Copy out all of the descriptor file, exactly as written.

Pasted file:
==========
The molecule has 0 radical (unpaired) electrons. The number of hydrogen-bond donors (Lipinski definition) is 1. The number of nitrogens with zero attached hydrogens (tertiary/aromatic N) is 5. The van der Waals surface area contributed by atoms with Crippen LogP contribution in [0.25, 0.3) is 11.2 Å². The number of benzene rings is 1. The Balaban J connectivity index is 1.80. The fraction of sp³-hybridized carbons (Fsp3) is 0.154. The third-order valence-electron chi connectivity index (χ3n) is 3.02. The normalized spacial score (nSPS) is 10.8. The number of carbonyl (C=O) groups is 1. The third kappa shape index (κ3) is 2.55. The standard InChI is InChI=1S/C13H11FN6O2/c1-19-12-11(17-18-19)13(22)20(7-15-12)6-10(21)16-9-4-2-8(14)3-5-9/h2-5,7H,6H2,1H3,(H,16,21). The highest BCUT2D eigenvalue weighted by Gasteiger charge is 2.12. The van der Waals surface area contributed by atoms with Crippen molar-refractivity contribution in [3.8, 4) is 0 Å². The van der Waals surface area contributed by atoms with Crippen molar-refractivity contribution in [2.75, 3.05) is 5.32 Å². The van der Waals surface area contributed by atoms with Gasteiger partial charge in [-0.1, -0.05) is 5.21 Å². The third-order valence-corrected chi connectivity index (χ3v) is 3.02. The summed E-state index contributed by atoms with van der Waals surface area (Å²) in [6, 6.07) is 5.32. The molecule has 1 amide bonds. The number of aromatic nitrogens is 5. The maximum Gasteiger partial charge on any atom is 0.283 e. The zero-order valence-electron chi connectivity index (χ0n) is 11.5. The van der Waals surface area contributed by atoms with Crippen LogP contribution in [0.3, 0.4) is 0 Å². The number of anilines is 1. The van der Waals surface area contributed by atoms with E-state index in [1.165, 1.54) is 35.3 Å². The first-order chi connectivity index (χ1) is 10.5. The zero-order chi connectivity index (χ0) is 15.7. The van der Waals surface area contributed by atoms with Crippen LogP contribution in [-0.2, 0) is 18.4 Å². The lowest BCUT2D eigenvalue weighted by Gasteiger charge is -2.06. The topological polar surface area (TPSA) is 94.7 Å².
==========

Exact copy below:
The molecule has 0 radical (unpaired) electrons. The number of hydrogen-bond donors (Lipinski definition) is 1. The number of nitrogens with zero attached hydrogens (tertiary/aromatic N) is 5. The van der Waals surface area contributed by atoms with Crippen LogP contribution in [0.25, 0.3) is 11.2 Å². The number of benzene rings is 1. The Balaban J connectivity index is 1.80. The fraction of sp³-hybridized carbons (Fsp3) is 0.154. The third-order valence-electron chi connectivity index (χ3n) is 3.02. The normalized spacial score (nSPS) is 10.8. The number of carbonyl (C=O) groups is 1. The third kappa shape index (κ3) is 2.55. The standard InChI is InChI=1S/C13H11FN6O2/c1-19-12-11(17-18-19)13(22)20(7-15-12)6-10(21)16-9-4-2-8(14)3-5-9/h2-5,7H,6H2,1H3,(H,16,21). The highest BCUT2D eigenvalue weighted by Gasteiger charge is 2.12. The van der Waals surface area contributed by atoms with Crippen molar-refractivity contribution in [3.8, 4) is 0 Å². The van der Waals surface area contributed by atoms with Crippen molar-refractivity contribution in [2.75, 3.05) is 5.32 Å². The van der Waals surface area contributed by atoms with Gasteiger partial charge in [-0.1, -0.05) is 5.21 Å². The third-order valence-corrected chi connectivity index (χ3v) is 3.02. The summed E-state index contributed by atoms with van der Waals surface area (Å²) in [6, 6.07) is 5.32. The molecule has 1 amide bonds. The number of aromatic nitrogens is 5. The maximum Gasteiger partial charge on any atom is 0.283 e. The zero-order valence-electron chi connectivity index (χ0n) is 11.5. The van der Waals surface area contributed by atoms with Crippen LogP contribution in [0.3, 0.4) is 0 Å². The number of anilines is 1. The van der Waals surface area contributed by atoms with E-state index in [1.165, 1.54) is 35.3 Å². The first-order chi connectivity index (χ1) is 10.5. The zero-order chi connectivity index (χ0) is 15.7. The van der Waals surface area contributed by atoms with Crippen LogP contribution in [-0.2, 0) is 18.4 Å². The lowest BCUT2D eigenvalue weighted by Gasteiger charge is -2.06. The topological polar surface area (TPSA) is 94.7 Å².